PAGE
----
How has the Pandemic Affected the Fashion Industry?
The post-pandemic evolution of London Fashion Week
From low-tech shoots on iPhones to avatar catwalks, the pandemic has forced a digital revolution in how designers are showcasing new collections. But in more detail, How has the Pandemic affected the Fashion Industry?
In June last year, the British Fashion Council made history when it became the first of the global Fashion Weeks to go digital. While the seasons have changed, our battle with Covid-19 continues, and as London gears up for a fresh round of shows in February, under the cloud of a second national lockdown, the phrase “digital first” remains at the forefront of all 2021 show communications.
In light of dwindling international travel, factory closures, shifting consumer buying habits and social distancing, the fashion industry has had – to use a 2020 buzz word and an essential supermodel skill – pivot. Though the pandemic has caused chaos in the fashion world, there have been some fascinating innovations to emerge in the past year.
Some locked-down fashion houses opted for low-fi solutions to showcasing new collections. Paloma Wool asked friends and customers to submit clips of themselves wearing its new lines, with no direction specified, and mashed them into a three-minute video it called a “virtual runway”. Moschino managed to conjure the whimsy and magical escapism of its traditional runway shows by using 30-inch-tall puppets in place of models, dressed in miniature replicas of Moschino’s new collection. The wooden figures sashayed down the runway in a beautiful set, complete with a front row filled with 14 gesturing and scribbling marionette guests based on real fashion editors.
Others went high tech. Helsinki Fashion Week created an entire digital world in August, within which brands, including London-based fashion designer Patrick McDowell, debuted collections on avatars that struted through fantastical virtual scenes. The effect was more computer game than fashion show, but the essence of the collections shone through. The digital revolution went further at Helsinki, with viewers invited to try on the clothes virtually using their own avatars within a specially created Digital Village, and then pre-order collections (all fully traceable via blockchain) using a special digital currency exclusive to the Village.
In London, the major change – other than the lack of physical events – was that gender got dropped. What would have been Men’s Fashion Week in June became gender fluid, and the freshly titled follow up London Fashion Week Digital in September followed suit. The time lag between runway shows and clothes hitting the shops also tightened, with a move to ‘see now, buy now’ collections, and of course the usual explosion of parties, talks, shows and exhibitions were replaced by Zooms, Instagram Lives, socially distanced performance art, short films (some shot on phones) and good-old-fashioned lookbooks.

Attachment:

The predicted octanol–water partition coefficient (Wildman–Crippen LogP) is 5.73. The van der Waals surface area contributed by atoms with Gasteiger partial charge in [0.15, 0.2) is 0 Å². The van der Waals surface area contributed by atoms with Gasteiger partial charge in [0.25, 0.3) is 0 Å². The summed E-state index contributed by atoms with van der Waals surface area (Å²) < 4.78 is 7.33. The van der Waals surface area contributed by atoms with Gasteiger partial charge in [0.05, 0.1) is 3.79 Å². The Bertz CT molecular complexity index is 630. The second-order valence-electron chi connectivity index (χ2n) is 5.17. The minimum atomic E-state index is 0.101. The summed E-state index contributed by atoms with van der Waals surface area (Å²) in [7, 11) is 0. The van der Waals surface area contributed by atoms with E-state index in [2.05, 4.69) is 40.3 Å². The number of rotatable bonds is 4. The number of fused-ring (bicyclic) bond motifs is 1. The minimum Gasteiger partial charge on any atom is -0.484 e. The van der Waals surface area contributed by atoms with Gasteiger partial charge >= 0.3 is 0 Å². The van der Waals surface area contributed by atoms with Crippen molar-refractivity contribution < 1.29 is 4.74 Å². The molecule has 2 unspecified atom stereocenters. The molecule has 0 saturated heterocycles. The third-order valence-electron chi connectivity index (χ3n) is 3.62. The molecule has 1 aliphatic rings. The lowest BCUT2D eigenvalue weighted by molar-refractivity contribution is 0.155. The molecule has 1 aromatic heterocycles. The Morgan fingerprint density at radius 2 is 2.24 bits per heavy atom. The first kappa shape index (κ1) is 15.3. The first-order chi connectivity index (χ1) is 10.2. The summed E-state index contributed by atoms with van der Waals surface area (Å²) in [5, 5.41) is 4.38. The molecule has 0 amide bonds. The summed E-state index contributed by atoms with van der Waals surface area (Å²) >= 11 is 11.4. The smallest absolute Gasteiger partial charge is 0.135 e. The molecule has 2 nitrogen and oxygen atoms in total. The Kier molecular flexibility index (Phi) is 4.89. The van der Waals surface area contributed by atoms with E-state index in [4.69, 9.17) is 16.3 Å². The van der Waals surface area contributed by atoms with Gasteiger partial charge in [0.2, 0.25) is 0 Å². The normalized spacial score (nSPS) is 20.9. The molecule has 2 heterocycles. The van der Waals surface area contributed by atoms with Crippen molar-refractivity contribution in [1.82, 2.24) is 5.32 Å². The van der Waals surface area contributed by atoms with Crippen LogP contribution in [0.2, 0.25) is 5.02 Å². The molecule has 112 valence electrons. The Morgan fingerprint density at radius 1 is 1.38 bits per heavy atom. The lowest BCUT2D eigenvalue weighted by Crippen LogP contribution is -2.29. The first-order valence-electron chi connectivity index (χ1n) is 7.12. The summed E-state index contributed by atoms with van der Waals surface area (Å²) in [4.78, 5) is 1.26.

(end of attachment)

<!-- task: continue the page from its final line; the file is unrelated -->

Once again a genderless affair, the next London Fashion Week will take place from February 19th to 23rd, 2021. The confirmed line up includes some exciting names, such as Erdem, Emilia Wickstead, Temperley London and Molly Goddard. Full details of showcases are always a tightly guarded secret, but expect to see some digital innovation as well as perhaps some more thoughtful collections that reflect the post-pandemic mood.
The main vector of that mood is that fashion – though rocked by the death of the traditional Fashion Week – is also radiating a sense of relief. With show schedules getting out of hand – Gucci has used the pandemic as an excuse to drop its previous five shows a year down to a more sensible two – and a backlash against overt consumerism fuelled by constant newness, the over-cranked fashion industry is slowing down. Digital innovations have also allowed the Weeks to become more inclusive. These have both levelled the playing field somewhat for smaller designers or those from ethnically diverse backgrounds, as well as opening up the spectacle to a wider digital audience, not just a fiercely fought-over front row.
As with most trends to emerge in the past year, this shift towards a more sustainable and inclusive future in fashion was always on the cards, but Covid has accelerated its arrival, which is no bad thing.